China’s imports and exports increase sharply amid the resumption of the global economy

This year, China’s imports grew at their fastest pace in September, while exports rose significantly as more trading partners lifted restrictions on coronavirus, further boosting the world’s second largest economy.

Exports in September rose 9.9% year-over-year, customs data showed on Tuesday, broadly in line with analysts’ expectations and exceeding a solid 9.5% rise in August.

Strong trade figures suggest that Chinese exporters are quickly recovering from the pandemic’s blow to overseas orders. As the global economy recovers, Chinese firms are looking to grab market share as competitors grapple with capacity cuts.

“The overall picture is that outbound shipments remain strong and declining demand for Covid-19-related goods such as face masks is largely offset by a rebound in wider demand for Chinese-made consumer goods,” said a senior economist at Capital Economics on China Julian Evans-Pritchard. said.

“The jump in imports suggests domestic investment spending remains high.”

China’s manufacturing activity also increased as international trade resumed.

But some analysts warn that exports could soon peak when demand for Chinese protective gear wears down and the underlying effect of this year’s massive slump disappears.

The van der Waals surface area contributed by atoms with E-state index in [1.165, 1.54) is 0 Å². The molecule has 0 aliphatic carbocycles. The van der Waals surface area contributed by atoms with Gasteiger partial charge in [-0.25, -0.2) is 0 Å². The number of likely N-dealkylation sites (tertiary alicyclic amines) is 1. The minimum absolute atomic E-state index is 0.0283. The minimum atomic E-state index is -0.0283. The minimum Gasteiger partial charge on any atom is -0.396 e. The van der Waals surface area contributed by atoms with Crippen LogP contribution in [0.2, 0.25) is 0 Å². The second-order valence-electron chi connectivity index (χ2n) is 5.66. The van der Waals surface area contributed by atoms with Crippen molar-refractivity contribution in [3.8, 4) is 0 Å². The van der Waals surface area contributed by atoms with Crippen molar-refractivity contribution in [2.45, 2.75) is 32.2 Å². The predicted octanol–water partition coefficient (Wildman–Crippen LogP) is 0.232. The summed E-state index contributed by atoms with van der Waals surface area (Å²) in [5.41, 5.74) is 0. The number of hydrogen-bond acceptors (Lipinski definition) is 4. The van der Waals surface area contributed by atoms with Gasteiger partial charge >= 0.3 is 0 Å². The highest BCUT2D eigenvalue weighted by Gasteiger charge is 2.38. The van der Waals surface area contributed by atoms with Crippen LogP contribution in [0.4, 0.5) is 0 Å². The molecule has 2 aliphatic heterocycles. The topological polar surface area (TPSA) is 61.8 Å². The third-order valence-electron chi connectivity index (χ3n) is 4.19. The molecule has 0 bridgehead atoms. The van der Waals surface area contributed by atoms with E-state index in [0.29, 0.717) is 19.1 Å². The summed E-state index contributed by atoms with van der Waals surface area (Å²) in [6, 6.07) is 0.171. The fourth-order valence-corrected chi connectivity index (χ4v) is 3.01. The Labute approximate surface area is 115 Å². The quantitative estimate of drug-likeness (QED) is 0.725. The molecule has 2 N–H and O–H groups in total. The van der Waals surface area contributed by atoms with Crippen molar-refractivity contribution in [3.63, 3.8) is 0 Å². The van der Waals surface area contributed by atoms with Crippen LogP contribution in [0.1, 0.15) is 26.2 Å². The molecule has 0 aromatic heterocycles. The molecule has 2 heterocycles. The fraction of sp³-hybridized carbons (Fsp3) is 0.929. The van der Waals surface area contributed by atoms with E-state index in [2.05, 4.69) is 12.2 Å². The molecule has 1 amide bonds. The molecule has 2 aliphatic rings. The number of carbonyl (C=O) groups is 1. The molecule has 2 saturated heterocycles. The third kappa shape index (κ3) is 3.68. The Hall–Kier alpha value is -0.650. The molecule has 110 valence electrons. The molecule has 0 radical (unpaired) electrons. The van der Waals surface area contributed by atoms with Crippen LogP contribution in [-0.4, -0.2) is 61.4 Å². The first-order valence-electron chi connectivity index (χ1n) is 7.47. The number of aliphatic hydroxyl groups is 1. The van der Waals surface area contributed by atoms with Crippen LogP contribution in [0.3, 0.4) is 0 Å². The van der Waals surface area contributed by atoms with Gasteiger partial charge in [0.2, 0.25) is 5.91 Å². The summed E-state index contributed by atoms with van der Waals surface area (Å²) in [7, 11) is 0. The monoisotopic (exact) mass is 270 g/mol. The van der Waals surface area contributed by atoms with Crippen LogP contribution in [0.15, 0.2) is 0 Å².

Imports rose 13.2% in September, bouncing back after falling 2.1% in August and well above expectations for 0.3% growth.

Recovery in China

Wang Jun, chief economist at Zhongyuan Bank, said the data showed government support for the economy has intensified as the epidemic is under control.

“This has led to an increase in domestic demand, especially investment-driven demand, which has spurred imports,” Wang said, adding that the recent appreciation of the yuan has had a positive impact on imports and the purchasing power of the population.

The Chinese yuan rose to a 17-month high against the US dollar on Friday.

The rise in imports pushed the trade surplus down to USD 37 billion in September, down from USD 58.93 billion in August, below the expected USD 58.00 billion.

China bought more soybeans, grain, semiconductors, copper and steel in September, according to customs data. Analysts expect imports to continue to improve, supported by stronger domestic demand.

Zhang Jun, chief economist at Morgan Stanley Huaxin Securities, said the increase in US agricultural and energy purchases as China completed a Phase 1 US-China trade deal and the resumption of logistics services in the US and Europe boosted China’s imports.

During a phone call in August, top US and Chinese trade representatives reaffirmed their commitment to the Phase 1 trade.

China’s trade surplus with the United States fell to $ 30.75 billion in September from $ 34.24 billion in August.

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